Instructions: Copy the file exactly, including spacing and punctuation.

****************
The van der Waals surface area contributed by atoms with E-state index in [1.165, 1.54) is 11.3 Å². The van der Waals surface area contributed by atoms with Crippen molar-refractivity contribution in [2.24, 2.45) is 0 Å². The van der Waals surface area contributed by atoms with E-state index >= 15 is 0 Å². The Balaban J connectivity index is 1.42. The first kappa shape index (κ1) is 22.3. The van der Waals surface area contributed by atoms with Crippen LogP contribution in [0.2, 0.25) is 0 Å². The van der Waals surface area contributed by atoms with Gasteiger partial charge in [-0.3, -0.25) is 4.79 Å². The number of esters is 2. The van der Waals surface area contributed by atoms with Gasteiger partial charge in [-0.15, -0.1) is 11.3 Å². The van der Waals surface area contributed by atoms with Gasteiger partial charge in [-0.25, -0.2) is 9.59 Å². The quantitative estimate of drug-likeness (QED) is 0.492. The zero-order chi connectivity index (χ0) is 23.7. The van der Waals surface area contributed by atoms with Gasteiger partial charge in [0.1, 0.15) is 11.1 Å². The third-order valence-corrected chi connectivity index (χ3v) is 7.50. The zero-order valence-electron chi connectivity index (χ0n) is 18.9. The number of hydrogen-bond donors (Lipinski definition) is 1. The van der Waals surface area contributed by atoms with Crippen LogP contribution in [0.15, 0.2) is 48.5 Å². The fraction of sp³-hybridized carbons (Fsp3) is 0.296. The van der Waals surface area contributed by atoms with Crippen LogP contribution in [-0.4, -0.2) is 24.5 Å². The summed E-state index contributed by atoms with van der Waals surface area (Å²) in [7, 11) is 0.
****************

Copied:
The van der Waals surface area contributed by atoms with E-state index in [1.165, 1.54) is 11.3 Å². The van der Waals surface area contributed by atoms with Crippen molar-refractivity contribution in [2.24, 2.45) is 0 Å². The van der Waals surface area contributed by atoms with E-state index >= 15 is 0 Å². The Balaban J connectivity index is 1.42. The first kappa shape index (κ1) is 22.3. The van der Waals surface area contributed by atoms with Crippen LogP contribution in [0.2, 0.25) is 0 Å². The van der Waals surface area contributed by atoms with Gasteiger partial charge in [-0.3, -0.25) is 4.79 Å². The number of esters is 2. The van der Waals surface area contributed by atoms with Gasteiger partial charge in [-0.15, -0.1) is 11.3 Å². The van der Waals surface area contributed by atoms with Gasteiger partial charge in [-0.25, -0.2) is 9.59 Å². The quantitative estimate of drug-likeness (QED) is 0.492. The zero-order chi connectivity index (χ0) is 23.7. The van der Waals surface area contributed by atoms with Gasteiger partial charge in [0.1, 0.15) is 11.1 Å². The third-order valence-corrected chi connectivity index (χ3v) is 7.50. The zero-order valence-electron chi connectivity index (χ0n) is 18.9. The number of hydrogen-bond donors (Lipinski definition) is 1. The van der Waals surface area contributed by atoms with Crippen LogP contribution in [0.15, 0.2) is 48.5 Å². The fraction of sp³-hybridized carbons (Fsp3) is 0.296. The van der Waals surface area contributed by atoms with Crippen LogP contribution in [-0.4, -0.2) is 24.5 Å². The summed E-state index contributed by atoms with van der Waals surface area (Å²) in [7, 11) is 0.